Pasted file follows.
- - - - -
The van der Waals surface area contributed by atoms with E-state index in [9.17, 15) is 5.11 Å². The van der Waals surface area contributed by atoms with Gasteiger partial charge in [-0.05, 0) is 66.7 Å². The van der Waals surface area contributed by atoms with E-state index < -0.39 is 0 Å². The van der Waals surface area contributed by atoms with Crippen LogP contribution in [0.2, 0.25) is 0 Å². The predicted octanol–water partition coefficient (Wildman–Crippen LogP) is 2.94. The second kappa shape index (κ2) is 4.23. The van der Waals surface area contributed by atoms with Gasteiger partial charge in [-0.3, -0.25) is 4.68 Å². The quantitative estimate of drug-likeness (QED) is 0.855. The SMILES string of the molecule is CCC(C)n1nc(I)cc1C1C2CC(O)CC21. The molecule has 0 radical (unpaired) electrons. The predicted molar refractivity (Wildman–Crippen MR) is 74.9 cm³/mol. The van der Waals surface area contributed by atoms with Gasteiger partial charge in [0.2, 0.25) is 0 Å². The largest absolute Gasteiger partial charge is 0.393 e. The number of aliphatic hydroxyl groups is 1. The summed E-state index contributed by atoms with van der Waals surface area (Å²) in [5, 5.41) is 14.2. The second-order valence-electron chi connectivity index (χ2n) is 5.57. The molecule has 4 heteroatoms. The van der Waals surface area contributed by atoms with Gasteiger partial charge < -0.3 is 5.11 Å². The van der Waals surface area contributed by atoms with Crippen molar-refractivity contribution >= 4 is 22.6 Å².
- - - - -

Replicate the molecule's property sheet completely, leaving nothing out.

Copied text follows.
The van der Waals surface area contributed by atoms with E-state index in [9.17, 15) is 5.11 Å². The van der Waals surface area contributed by atoms with Gasteiger partial charge in [-0.05, 0) is 66.7 Å². The van der Waals surface area contributed by atoms with E-state index < -0.39 is 0 Å². The van der Waals surface area contributed by atoms with Crippen LogP contribution in [0.2, 0.25) is 0 Å². The predicted octanol–water partition coefficient (Wildman–Crippen LogP) is 2.94. The second kappa shape index (κ2) is 4.23. The van der Waals surface area contributed by atoms with Gasteiger partial charge in [-0.3, -0.25) is 4.68 Å². The quantitative estimate of drug-likeness (QED) is 0.855. The SMILES string of the molecule is CCC(C)n1nc(I)cc1C1C2CC(O)CC21. The molecule has 0 radical (unpaired) electrons. The predicted molar refractivity (Wildman–Crippen MR) is 74.9 cm³/mol. The van der Waals surface area contributed by atoms with Gasteiger partial charge in [0.2, 0.25) is 0 Å². The largest absolute Gasteiger partial charge is 0.393 e. The number of aliphatic hydroxyl groups is 1. The summed E-state index contributed by atoms with van der Waals surface area (Å²) in [5, 5.41) is 14.2. The second-order valence-electron chi connectivity index (χ2n) is 5.57. The molecule has 4 heteroatoms. The van der Waals surface area contributed by atoms with Gasteiger partial charge < -0.3 is 5.11 Å². The van der Waals surface area contributed by atoms with Crippen molar-refractivity contribution >= 4 is 22.6 Å².